fresh samples of intrusive rocks collected from Kerabai Volcanics. In order to avoid any contaminations and remove the weathered surfaces, rock samples were trimmed first. For XRF preparation, samples were crushed into a powder of 200 mesh using jaw crusher and corundum mill and a minimum of 5 gram weight powder sample was then fused into glass beads. The major, minor and trace elements were analyzed using X-Ray Fluorescence (XRF, Spectro Xepos) with a decent standard tolerance of Certified Reference Material (CRM), such as NIST40, IGS36 etc.
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Balance of Rare-earth Elements in Sand Rocks of Western Siberia Oil-bearing Zones

Balance of Rare-earth Elements in Sand Rocks of Western Siberia Oil-bearing Zones

When investigating REEs in rocks and fractions of OS, AE and IR of oil bearing formations and no-productive sand rocks of Jurassic sediments, a difference in the content and concentratio[r]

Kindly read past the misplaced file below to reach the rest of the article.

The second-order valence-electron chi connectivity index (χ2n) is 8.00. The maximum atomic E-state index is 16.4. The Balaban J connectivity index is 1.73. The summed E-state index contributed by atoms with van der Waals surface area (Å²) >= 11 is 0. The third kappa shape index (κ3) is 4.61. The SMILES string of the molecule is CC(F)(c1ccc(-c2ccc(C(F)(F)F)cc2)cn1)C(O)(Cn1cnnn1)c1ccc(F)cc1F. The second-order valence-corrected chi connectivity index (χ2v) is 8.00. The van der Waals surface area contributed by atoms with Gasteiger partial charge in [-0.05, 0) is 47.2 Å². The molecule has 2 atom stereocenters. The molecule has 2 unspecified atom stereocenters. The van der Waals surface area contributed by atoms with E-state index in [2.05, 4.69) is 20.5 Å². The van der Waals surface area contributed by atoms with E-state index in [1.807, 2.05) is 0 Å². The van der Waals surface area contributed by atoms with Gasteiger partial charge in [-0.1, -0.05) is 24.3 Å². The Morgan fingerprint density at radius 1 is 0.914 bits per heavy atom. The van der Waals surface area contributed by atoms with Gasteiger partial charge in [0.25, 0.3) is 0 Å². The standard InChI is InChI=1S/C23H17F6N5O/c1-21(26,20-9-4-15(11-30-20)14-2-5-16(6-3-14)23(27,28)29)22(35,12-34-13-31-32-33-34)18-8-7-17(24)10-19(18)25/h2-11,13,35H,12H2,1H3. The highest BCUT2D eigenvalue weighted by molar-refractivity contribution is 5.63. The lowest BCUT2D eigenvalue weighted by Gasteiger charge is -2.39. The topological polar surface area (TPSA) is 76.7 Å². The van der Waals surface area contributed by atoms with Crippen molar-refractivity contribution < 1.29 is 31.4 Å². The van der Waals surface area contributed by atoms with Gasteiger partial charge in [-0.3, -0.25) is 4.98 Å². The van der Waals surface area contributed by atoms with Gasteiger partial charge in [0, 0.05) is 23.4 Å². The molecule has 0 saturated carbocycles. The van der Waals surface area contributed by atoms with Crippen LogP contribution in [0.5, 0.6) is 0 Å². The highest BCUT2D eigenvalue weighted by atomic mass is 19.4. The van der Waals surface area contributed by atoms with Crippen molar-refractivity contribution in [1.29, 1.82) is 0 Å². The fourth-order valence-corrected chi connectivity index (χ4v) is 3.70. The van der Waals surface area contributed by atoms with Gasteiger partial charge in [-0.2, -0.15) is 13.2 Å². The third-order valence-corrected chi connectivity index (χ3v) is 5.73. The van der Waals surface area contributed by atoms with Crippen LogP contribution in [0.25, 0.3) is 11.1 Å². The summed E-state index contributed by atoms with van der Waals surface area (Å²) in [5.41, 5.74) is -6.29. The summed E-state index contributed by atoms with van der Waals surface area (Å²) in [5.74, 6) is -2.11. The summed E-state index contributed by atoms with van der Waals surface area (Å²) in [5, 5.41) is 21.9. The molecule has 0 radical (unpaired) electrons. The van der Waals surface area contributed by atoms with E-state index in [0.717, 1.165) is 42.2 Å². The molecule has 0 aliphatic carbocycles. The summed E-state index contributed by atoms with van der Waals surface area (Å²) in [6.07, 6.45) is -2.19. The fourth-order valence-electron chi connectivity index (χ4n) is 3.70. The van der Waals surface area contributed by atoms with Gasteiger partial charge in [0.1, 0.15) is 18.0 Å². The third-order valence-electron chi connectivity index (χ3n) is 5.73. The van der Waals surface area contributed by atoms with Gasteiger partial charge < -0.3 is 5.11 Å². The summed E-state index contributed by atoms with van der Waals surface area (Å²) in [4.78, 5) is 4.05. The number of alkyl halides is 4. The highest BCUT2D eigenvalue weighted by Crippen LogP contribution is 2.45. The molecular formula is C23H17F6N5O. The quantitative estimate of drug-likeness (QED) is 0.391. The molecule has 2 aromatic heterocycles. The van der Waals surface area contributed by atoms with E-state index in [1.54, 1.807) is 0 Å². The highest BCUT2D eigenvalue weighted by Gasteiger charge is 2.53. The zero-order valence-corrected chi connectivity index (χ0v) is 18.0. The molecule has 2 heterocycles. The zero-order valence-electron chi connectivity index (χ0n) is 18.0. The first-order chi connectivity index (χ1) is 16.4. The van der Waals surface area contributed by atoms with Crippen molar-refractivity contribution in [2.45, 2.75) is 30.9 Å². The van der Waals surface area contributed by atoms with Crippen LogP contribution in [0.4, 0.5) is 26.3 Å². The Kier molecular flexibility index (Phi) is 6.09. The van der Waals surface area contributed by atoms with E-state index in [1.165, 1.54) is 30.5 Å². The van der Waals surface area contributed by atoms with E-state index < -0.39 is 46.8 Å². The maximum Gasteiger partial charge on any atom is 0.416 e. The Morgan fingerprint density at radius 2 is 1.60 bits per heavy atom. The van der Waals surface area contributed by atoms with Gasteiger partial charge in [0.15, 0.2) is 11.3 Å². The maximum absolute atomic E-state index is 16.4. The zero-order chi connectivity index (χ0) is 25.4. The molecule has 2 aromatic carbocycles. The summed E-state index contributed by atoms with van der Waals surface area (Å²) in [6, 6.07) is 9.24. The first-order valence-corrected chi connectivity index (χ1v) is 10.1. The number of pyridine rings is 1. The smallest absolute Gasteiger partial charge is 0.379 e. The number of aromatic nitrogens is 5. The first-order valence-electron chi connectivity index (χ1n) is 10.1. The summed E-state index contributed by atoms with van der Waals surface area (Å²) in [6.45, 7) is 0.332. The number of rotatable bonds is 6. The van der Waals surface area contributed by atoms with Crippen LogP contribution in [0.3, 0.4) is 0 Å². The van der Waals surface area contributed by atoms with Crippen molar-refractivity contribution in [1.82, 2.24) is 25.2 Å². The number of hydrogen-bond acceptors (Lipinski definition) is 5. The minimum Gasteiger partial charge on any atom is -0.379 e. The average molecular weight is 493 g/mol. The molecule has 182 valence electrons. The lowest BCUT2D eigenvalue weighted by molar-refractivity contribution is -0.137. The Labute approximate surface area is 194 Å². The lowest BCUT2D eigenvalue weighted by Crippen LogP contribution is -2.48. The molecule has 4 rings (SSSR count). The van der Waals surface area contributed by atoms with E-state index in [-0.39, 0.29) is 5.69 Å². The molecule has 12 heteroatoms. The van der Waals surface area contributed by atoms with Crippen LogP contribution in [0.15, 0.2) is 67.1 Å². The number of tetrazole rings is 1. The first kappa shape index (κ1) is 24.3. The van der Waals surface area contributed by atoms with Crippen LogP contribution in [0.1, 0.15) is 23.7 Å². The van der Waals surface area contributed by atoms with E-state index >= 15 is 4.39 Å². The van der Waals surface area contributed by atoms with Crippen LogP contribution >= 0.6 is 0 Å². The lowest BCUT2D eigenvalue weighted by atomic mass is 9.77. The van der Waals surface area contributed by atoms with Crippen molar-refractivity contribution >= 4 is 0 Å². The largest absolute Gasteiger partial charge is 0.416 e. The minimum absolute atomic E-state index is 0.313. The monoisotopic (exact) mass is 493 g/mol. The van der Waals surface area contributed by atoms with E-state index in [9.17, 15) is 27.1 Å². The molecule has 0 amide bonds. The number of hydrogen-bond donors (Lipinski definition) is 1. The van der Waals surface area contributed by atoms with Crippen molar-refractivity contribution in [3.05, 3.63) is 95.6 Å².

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The use of chelating agents in the separation of the rare earth elements by ion exchange methods

The use of chelating agents in the separation of the rare earth elements by ion exchange methods

Experimental Procedures and Results Determination of the acid association constants of HEDTA As was pointed out earlier, a knowl3dg e of the acid association constants of a chelating age[r]

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Principal Longevity, Leadership Behaviors, and Student Academic Achievement

Principal Longevity, Leadership Behaviors, and Student Academic Achievement